Saturday, July 23, 2016

Fiona Mackenzie: A Grab for the Gulf

The feeling of having been totally out-manoeuvred has become a common sensation amongst Auckland regional ratepayers – and they don’t know half of what is going on. This powerlessness extends to some of the well-meaning City Councillors who thought they were being elected to work for the people; they now see themselves as fall guys, taking the rap for conniving bureaucrats, greedy iwi and unscrupulous politicians.

Latest Target

Currently, there’s a scheme being executed to gain control of the Hauraki Gulf and its surrounds. It’ll give a few from 26 tribal groups incredible power over a massive and very critical 4,000km² body of water (from near Mangawhai in the North down to Waihi in the south, and beyond Great Barrier Island to the east), along with the significant land catchments bordering the entire eastern coast of Auckland, the extensive Hauraki Plains, the entire Coromandel Peninsula, and the many islands of the Gulf.

Who will be affected by this? Think shipping, the Port of Auckland, aquacultural farms, commercial or recreational fishing, ferries, tourism, leisure, sport, every marina, ramp, buoy or mooring, and landowners – possibly even commercial air space, bridges and roads. And if there’s not enough money coming from these sources to fill the iwi coffers, there are always the defenceless ratepayers of Auckland City to squeeze a bit more from.

Gross Dysfunction

Since 2000, the Gulf has been managed by the Hauraki Gulf Forum with Auckland Council as its administering authority. Its board includes Ministry bureaucrats, elected representatives of all the region’s councils, plus 6 self-nominated tribal representatives appointed by the Minister of Conservation.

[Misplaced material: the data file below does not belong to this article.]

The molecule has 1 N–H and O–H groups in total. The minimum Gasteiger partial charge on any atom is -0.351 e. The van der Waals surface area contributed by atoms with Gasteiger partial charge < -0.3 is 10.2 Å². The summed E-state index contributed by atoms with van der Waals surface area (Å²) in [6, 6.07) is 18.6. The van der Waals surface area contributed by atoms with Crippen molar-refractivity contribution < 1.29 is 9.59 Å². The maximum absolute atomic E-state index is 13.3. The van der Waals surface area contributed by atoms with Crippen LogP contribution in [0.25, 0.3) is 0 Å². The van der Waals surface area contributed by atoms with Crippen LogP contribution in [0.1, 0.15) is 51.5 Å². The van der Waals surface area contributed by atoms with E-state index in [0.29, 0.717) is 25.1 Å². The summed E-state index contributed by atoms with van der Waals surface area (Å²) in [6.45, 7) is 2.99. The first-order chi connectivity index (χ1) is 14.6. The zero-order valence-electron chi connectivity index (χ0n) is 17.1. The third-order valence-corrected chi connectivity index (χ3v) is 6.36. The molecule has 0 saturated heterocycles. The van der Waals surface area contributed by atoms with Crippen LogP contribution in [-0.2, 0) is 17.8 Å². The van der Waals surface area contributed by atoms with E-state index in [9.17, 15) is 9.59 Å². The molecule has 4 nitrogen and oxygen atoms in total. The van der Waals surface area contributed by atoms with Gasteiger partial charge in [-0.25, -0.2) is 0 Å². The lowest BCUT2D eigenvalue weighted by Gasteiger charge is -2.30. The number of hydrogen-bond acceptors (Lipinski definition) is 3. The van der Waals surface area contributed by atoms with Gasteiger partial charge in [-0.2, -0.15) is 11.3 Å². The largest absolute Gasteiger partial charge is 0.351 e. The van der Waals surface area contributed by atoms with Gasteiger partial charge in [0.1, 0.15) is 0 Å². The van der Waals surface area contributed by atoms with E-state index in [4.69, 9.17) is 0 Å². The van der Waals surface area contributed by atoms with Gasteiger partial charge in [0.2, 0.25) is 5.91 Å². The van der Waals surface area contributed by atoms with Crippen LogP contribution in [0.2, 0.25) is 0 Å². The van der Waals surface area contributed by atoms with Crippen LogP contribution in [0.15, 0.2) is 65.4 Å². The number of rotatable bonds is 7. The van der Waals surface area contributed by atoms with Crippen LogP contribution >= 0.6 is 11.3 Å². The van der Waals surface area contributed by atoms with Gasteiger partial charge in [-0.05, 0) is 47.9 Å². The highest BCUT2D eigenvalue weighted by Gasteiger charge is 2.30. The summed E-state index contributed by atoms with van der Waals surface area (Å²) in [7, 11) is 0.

Unsurprisingly, there has been gross dysfunction in the Forum. In his 2015 report, management consultant Dr Nigel Bradly put it down to the “inability or unwillingness of members to act as a ‘political peer group’...….the mismatch of willingness, understanding and expectations of members is at the heart of the failure of the Forum to promote the objectives of the Act.”

This highlights the obvious − a fundamental conflict inherent in having elected representatives (some of whom are working in the public’s best interests, i.e. for the region’s environmental and economic health) and those of appointed, totally self-serving parties wanting to increase their power and wealth.

Lack of Due Process

To rid the Forum of its pesky conscientious objectors, a purposely selected team was tasked with coming up with a new governance model – one which would prioritise the tribes’ financial interests in fishing and pursuit of treaty settlements over the Gulf’s many harbours.